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Dead traffic signals endanger motorists, pedestrians

Suffolk police Lt. Daniel Meyer talks about the laws that drivers should follow when traffic lights are not working. Videojournalist: Amanda Voisard (Oct. 31, 2012)

It's every driver and pedestrian for themselves at traffic intersections that Sandy has knocked powerless.

With most of Long Island still without electricity for the third straight day, there are hundreds of intersections where broken traffic signals can't announce who has the right of way.

Neither county government would give precise figures on how many intersections are without working traffic signals; Nassau said it's "hundreds"; Suffolk officials reported during the storm's peak it was more than half.

Under state law, all vehicles entering such intersections must make a full stop, then proceed as if the intersection were controlled by a four-way stop sign: a driver from each side takes turns going through the intersection.

But chaotic disregard for that law could be found throughout Long Island. Vehicles zoomed through broken-light intersections without stopping. Drivers trying to turn nearly got struck by others going straight. Pedestrians struggling to cross the street came within inches of moving vehicles.

"It's a big issue for us right now," said Suffolk police Insp. Stuart Cameron, who as the No. 2 in the chief of patrol's office is helping coordinate the disaster response.

Cameron said officers were out controlling traffic at intersections along major roadways such as routes 347, 25 and 110. Detectives, who are normally in plainclothes, are now in uniform on storm duty. State Police have volunteered to send troopers to help and are expected soon.

"It's basically all hands on deck," Cameron said.

As life returns to normal after Sandy, the problem will get worse as more drivers return to the road.

"Initially after the storm, it wasn't that much of a problem because people were staying home," Cameron said. "But now they want to come out of their homes. They may need food. They may need water. They may need gas."

LIPA spokeswoman Elizabeth Flagler said both counties have given the utility a list of priority intersections to fix. Complicating the situation, some signals can't be fixed without a substation or transmission line being repaired.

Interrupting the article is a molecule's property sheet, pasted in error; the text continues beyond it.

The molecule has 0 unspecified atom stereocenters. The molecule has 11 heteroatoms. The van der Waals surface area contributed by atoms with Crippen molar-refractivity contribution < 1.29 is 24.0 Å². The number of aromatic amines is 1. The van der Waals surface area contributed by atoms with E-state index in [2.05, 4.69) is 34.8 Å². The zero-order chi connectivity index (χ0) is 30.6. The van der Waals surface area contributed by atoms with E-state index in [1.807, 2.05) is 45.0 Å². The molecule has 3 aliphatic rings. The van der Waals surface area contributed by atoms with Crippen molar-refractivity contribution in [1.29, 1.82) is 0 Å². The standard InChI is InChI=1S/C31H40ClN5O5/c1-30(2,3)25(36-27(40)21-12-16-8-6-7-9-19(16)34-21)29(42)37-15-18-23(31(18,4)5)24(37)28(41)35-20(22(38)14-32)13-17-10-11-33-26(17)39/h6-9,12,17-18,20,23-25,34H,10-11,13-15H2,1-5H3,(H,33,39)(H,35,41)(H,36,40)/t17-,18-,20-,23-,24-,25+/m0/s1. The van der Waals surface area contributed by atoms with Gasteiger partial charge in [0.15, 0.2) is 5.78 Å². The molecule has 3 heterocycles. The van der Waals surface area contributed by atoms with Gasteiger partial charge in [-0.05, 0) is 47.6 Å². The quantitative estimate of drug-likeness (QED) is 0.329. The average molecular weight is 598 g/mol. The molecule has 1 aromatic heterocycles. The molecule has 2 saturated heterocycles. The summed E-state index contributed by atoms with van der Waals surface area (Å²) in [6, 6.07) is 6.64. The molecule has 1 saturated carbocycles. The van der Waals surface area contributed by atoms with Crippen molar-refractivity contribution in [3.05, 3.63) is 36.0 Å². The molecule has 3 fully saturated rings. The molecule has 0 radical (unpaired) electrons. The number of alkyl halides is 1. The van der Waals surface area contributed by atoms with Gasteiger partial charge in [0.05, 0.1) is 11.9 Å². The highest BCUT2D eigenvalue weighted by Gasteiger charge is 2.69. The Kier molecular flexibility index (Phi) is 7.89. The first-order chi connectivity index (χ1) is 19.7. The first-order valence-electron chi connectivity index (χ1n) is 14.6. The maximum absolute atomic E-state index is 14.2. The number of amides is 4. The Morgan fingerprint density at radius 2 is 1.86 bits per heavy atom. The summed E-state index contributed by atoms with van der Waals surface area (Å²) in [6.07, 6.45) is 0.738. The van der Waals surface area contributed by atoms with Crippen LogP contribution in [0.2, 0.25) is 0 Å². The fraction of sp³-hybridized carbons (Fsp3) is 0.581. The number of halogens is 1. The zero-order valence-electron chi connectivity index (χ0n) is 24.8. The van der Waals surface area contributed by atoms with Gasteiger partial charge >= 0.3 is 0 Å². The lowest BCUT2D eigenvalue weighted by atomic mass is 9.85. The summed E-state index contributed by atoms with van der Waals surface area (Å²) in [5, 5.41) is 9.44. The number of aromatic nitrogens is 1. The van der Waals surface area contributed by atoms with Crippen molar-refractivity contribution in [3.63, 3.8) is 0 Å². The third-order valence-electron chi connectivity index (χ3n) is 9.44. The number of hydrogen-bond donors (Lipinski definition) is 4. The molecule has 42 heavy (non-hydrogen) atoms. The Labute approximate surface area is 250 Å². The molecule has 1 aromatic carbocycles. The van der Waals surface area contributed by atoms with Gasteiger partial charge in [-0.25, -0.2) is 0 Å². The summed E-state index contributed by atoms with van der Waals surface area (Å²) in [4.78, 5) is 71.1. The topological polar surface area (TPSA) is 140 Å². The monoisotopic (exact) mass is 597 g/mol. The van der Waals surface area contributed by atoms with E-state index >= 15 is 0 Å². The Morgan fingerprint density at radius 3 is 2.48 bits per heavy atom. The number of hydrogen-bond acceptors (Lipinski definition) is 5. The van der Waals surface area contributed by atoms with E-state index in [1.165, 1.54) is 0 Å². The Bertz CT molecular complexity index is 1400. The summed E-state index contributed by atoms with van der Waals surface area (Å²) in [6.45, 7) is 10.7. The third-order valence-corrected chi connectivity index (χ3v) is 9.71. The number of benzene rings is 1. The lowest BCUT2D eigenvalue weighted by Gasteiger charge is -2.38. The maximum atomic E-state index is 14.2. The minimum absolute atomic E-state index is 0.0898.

A spokesman for Nassau County Executive Edward Mangano said county police officers are helping with traffic flow, but the spokesman did not specify where they were posted.

Wednesday afternoon at the Roosevelt Field mall's Old Country Road entrance in Carle Place, there were no officers to control the onslaught of shoppers and other drivers trying to deal with the lack of traffic lights, and uniformed mall security guards took over.

Suffolk police have begun to temporarily alter traffic patterns for safety. For example, traffic cones at multilane intersections block drivers from making left turns across several traffic lanes, a turn that puts the driver at risk of being hit from two directions.

But many roadways have no street lighting, so Cameron urged motorists to not drive, especially at night.

"It becomes a very, very dangerous issue after dark because the roads are totally unlighted," he said. "It's pitch black."

It was at one such pitch-black intersection, at routes 347 and 112 in Port Jefferson Station, that a Suffolk police car broadsided a vehicle early Tuesday carrying Stony Brook University students, killing one of the passengers and badly injuring three others.

The student, Vishwaja Muppa, 21, of Edison, N.J., was declared dead at the scene.

With Robert Brodsky

and Emily C. Dooley

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